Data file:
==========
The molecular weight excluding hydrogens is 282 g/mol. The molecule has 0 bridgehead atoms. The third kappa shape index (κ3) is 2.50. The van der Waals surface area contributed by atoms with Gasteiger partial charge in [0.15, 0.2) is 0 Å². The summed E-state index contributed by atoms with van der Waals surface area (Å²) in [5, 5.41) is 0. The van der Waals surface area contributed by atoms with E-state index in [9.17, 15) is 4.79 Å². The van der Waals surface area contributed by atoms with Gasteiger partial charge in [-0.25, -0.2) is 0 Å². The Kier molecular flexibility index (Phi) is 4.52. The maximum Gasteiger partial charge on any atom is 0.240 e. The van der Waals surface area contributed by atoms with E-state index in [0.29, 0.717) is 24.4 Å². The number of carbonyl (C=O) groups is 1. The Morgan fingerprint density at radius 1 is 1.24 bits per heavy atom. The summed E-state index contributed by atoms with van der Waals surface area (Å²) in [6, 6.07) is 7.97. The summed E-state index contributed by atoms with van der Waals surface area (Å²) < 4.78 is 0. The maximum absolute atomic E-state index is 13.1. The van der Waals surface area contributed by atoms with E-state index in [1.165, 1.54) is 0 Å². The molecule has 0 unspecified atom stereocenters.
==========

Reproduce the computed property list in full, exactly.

The molecular weight excluding hydrogens is 282 g/mol. The molecule has 0 bridgehead atoms. The third kappa shape index (κ3) is 2.50. The van der Waals surface area contributed by atoms with Gasteiger partial charge in [0.15, 0.2) is 0 Å². The summed E-state index contributed by atoms with van der Waals surface area (Å²) in [5, 5.41) is 0. The van der Waals surface area contributed by atoms with E-state index in [9.17, 15) is 4.79 Å². The van der Waals surface area contributed by atoms with Gasteiger partial charge in [-0.25, -0.2) is 0 Å². The Kier molecular flexibility index (Phi) is 4.52. The maximum Gasteiger partial charge on any atom is 0.240 e. The van der Waals surface area contributed by atoms with E-state index in [0.29, 0.717) is 24.4 Å². The number of carbonyl (C=O) groups is 1. The Morgan fingerprint density at radius 1 is 1.24 bits per heavy atom. The summed E-state index contributed by atoms with van der Waals surface area (Å²) in [6, 6.07) is 7.97. The summed E-state index contributed by atoms with van der Waals surface area (Å²) < 4.78 is 0. The maximum absolute atomic E-state index is 13.1. The van der Waals surface area contributed by atoms with E-state index in [1.165, 1.54) is 0 Å². The molecule has 0 unspecified atom stereocenters.